After Mangrai’s reign, there have been a number of his descendants who had ruled Chiang Mai continuously for hundreds of years. Among them, the most eminent ones are as follows:

A list of Kings in Mangrai Dynasty That Ruled Chiang Mai
1. Phaya Mangrai B.E. 1839-1854 (A.D. 1295-1311)
2. Phaya Chai Songkhram B.E. 1854-1868 (A.D. 1311-1325)
3. Phaya Saen Phoo B.E. 1868-1877 (A.D. 1325-1332)
4. Phaya Khamfoo B.E. 1877-1879 (A.D. 1332-1336)
5. Phaya Phayoo B.E. 1879-1898 (A.D. 1336-1355)
6. Phaya Kue Na B.E. 1898-1928 (A.D. 1355-1384)
7. Phaya Saen Muangma B.E. 1928-1944 (A.D. 1384-1401)
8. Phaya Sam Fangkaen B.E. 1944-1984 (A.D. 1401-1441)
9. Phaya Tilokaraja B.E. 1984-2030 (A.D. 1441-1486)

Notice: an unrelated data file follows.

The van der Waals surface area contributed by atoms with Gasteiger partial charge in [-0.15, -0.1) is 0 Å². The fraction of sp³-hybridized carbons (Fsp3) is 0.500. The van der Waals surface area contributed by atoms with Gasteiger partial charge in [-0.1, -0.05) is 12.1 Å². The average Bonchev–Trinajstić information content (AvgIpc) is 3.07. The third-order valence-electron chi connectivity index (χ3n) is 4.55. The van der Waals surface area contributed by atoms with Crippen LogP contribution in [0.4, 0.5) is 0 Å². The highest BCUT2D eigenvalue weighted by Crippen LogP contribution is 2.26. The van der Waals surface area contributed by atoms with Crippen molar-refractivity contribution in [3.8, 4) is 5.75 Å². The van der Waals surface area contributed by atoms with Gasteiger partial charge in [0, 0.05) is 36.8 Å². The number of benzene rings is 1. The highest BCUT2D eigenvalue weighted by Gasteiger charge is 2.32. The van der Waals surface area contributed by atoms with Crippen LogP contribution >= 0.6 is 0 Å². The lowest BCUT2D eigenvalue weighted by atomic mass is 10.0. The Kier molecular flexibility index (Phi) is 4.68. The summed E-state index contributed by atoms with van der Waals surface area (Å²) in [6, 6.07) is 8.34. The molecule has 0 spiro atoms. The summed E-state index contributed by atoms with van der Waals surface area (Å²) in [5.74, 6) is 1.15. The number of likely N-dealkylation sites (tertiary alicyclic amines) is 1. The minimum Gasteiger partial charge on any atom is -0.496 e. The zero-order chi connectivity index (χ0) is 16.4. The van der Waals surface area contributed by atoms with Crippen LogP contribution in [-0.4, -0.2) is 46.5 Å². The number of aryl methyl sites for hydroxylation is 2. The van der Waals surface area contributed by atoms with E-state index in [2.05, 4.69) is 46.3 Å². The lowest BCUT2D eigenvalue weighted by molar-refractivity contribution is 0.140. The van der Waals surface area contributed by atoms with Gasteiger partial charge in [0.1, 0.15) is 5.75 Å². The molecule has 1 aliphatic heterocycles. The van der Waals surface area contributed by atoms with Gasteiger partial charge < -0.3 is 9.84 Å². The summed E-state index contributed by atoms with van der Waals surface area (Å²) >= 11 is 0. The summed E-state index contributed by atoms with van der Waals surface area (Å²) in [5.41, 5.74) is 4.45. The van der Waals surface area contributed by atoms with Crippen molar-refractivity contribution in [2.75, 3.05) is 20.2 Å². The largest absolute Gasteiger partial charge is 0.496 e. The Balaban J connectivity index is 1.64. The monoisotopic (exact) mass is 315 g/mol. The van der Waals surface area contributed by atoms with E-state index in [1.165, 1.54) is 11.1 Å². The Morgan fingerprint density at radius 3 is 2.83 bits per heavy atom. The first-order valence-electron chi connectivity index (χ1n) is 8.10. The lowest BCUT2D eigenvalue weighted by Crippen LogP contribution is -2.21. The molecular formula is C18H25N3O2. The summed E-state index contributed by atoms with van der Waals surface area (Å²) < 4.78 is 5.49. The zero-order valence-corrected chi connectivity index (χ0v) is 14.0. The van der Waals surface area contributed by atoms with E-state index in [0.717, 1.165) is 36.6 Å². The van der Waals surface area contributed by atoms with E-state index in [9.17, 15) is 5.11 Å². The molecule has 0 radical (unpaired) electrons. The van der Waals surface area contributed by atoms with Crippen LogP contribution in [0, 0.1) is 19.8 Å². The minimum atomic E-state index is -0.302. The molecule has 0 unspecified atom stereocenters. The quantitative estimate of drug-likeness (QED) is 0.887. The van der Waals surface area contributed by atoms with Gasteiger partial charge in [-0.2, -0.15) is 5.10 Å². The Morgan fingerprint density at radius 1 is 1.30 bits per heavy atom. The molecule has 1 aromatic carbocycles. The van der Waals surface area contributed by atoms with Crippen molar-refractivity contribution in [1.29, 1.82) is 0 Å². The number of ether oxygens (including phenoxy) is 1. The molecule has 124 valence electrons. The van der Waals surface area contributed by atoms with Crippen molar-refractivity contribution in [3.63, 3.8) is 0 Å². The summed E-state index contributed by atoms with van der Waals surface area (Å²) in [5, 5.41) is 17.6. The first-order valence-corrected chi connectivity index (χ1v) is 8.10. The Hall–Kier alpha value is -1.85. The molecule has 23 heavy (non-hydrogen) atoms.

10. Phaya Yod Chiang Rai B.E. 2030-2038 (A.D. 1486-1495)
11. Phaya Kaeo (Phra Muang Kaeo) B.E. 2038-2068 (A.D. 1495-1525)
12. Phaya Ket (Muang Ketklao, first time) B.E. 2068-2081 (A.D. 1525-1538)
13. Thao Sai (Thao Sai Kham) B.E. 2081-2086 (A.D. 1538-1543)
14. Phaya Ket (second time) B.E. 2086-2088 (A.D. 1543-1545)
15. Phra Nang Chiraprabha B.E. 2088-2089 (A.D. 1545-1546)
16. Phra Chaijetthadhiraj B.E. 2089-2090 (A.D. 1546-1547)
17. Thao Mae Ku (Mekuti Suddhiwong) B.E. 2094-2107 (A.D. 1547-1564)
18. Phra Nang Visuddhidevi. B.E. 2107-2121 (A.D. 1564-1578)

Lan Na during the Burmese Occupation (B.E. 2101-2317 / A.D. 1558-1774)

As a vassal state of Burma, Chiang Mai had to send Burma some tributes in terms of “silver trees, golden trees” and revenues, including foodstuffs in the wartime. As regards the administration, in the beginning the Burmese government did not come to take a direct rule but allowed Phra Mekuti to be the king of Chiang Mai as before. Howcver, Burma dethroned Phra Mekuti when he tried to gain independence and appointed Phra Nang Visuddhidevi or Nang Phaya Rajadevi as a ruler of Chiang Mai. Upon the termination of Phra Nang Visuddhidevi’s reign, the Burma government sent Burmese nobles and officials to rule Chiang Mai directly.